Knee Osteoarthritis Raises Risk of Early Death

By Pat Anson, Editor

Osteoarthritis is painful no matter where it occurs – in the hip, fingers, elbow or other joints. But osteoarthritis of the knee seems to be particularly troublesome for middle-aged women. 

British researchers say knee osteoarthritis significantly raises the risk of cardiovascular disease and can even lead to early death.

In a study of early mortality in middle-aged women with osteoarthritis, researchers looked at data collected by the Chingford Study, which followed the health over 1,000 British middle-aged women for over two decades.

They found that osteoarthritis of the knee was strongly associated with early overall death and cardiovascular mortality. Women with knee pain and radiographic osteoarthritis had almost two times greater risk of early death and over three-times increased risk of dying from a cardiovascular event, when compared with women without knee pain or osteoarthritis.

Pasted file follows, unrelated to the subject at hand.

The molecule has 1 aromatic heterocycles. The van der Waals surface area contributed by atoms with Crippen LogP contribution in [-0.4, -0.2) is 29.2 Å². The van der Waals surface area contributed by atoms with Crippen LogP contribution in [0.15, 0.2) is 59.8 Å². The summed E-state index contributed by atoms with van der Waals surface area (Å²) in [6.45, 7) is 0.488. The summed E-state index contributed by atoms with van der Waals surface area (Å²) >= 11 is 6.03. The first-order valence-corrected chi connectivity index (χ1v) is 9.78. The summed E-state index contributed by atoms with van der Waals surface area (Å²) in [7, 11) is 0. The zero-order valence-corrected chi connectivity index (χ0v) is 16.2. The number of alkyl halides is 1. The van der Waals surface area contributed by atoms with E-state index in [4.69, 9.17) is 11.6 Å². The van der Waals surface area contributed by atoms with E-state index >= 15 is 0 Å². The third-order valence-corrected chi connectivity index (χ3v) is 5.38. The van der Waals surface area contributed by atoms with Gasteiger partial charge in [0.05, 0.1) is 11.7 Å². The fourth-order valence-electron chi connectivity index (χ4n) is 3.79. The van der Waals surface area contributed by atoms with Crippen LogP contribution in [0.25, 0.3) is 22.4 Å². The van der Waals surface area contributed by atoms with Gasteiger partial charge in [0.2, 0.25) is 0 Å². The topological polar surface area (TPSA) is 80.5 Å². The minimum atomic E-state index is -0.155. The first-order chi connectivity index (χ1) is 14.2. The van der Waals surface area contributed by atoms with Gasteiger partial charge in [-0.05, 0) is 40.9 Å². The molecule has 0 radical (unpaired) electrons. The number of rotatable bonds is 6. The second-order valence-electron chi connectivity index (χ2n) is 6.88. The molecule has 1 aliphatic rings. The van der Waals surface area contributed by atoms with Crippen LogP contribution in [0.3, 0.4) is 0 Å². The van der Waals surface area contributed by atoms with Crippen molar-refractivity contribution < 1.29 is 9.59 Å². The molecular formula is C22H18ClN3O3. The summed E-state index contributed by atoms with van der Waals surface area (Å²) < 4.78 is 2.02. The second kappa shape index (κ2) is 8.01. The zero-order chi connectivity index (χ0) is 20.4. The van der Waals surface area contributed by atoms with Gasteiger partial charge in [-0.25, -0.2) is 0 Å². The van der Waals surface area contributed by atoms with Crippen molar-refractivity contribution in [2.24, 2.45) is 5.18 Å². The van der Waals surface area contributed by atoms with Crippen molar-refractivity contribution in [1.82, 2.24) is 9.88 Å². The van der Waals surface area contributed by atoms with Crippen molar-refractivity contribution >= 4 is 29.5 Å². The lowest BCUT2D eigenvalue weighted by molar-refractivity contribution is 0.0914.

No link was found between hand osteoarthritis and a higher risk of mortality. 

“These findings suggest that any self-reported knee pain in osteoarthritis, as opposed to hand pain, seems to be a crucial factor leading to early cardiovascular mortality and is likely to be linked with decreased mobility. Radiographic osteoarthritis without pain is not affecting long-term mortality. More research is needed to understand how people adapt to knee pain, and how this leads to cardiovascular impairment,” said lead author Stefan Kluzek, PhD, of the Arthritis Research UK Centre of Excellence for Sport, Exercise and Osteoarthritis at the University of Oxford.

Researchers did not examine the reasons for the higher death rate, but an earlier look at data from the Chingford study found that women with knee OA were more likely to have hypertension, raised blood glucose, and moderately raised serum cholesterol.

Osteoarthritis is a joint disorder that leads to thinning of cartilage and progressive joint damage. Knee osteoarthritis is quite common and affects over 250 million people worldwide. Nearly 40 percent of Americans over the age of 45 have some degree of knee OA, and those numbers are expected to grow as the population ages.